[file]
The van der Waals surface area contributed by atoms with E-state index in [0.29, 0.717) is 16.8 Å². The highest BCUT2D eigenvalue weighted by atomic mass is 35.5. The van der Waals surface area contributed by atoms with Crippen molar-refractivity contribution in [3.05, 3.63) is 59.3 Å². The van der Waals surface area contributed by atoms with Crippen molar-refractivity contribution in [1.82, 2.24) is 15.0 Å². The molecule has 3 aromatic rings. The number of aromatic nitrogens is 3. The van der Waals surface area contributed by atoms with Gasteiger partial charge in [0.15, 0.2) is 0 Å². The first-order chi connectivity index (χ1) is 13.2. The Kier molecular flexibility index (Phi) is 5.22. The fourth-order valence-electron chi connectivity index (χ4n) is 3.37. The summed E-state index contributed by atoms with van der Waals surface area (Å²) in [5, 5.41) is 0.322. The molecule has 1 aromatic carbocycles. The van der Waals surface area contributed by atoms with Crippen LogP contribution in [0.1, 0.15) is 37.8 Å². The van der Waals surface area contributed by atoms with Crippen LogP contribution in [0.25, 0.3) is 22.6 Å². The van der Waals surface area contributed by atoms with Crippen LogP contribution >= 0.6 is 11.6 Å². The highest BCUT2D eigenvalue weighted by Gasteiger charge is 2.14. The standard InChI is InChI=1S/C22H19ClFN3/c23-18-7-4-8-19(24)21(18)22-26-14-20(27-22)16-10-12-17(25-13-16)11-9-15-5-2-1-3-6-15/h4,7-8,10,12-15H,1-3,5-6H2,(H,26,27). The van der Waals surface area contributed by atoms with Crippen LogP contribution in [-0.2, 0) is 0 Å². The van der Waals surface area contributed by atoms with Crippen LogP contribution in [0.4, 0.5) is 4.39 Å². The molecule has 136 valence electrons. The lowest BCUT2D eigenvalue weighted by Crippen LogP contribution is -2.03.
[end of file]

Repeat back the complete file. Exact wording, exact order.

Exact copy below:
The van der Waals surface area contributed by atoms with E-state index in [0.29, 0.717) is 16.8 Å². The highest BCUT2D eigenvalue weighted by atomic mass is 35.5. The van der Waals surface area contributed by atoms with Crippen molar-refractivity contribution in [3.05, 3.63) is 59.3 Å². The van der Waals surface area contributed by atoms with Crippen molar-refractivity contribution in [1.82, 2.24) is 15.0 Å². The molecule has 3 aromatic rings. The number of aromatic nitrogens is 3. The van der Waals surface area contributed by atoms with Gasteiger partial charge in [0.15, 0.2) is 0 Å². The first-order chi connectivity index (χ1) is 13.2. The Kier molecular flexibility index (Phi) is 5.22. The fourth-order valence-electron chi connectivity index (χ4n) is 3.37. The summed E-state index contributed by atoms with van der Waals surface area (Å²) in [5, 5.41) is 0.322. The molecule has 1 aromatic carbocycles. The van der Waals surface area contributed by atoms with Crippen LogP contribution in [0.1, 0.15) is 37.8 Å². The van der Waals surface area contributed by atoms with Crippen LogP contribution in [0.25, 0.3) is 22.6 Å². The van der Waals surface area contributed by atoms with Crippen LogP contribution >= 0.6 is 11.6 Å². The highest BCUT2D eigenvalue weighted by Gasteiger charge is 2.14. The standard InChI is InChI=1S/C22H19ClFN3/c23-18-7-4-8-19(24)21(18)22-26-14-20(27-22)16-10-12-17(25-13-16)11-9-15-5-2-1-3-6-15/h4,7-8,10,12-15H,1-3,5-6H2,(H,26,27). The van der Waals surface area contributed by atoms with Crippen LogP contribution in [-0.2, 0) is 0 Å². The van der Waals surface area contributed by atoms with Crippen LogP contribution in [0.4, 0.5) is 4.39 Å². The molecule has 136 valence electrons. The lowest BCUT2D eigenvalue weighted by Crippen LogP contribution is -2.03.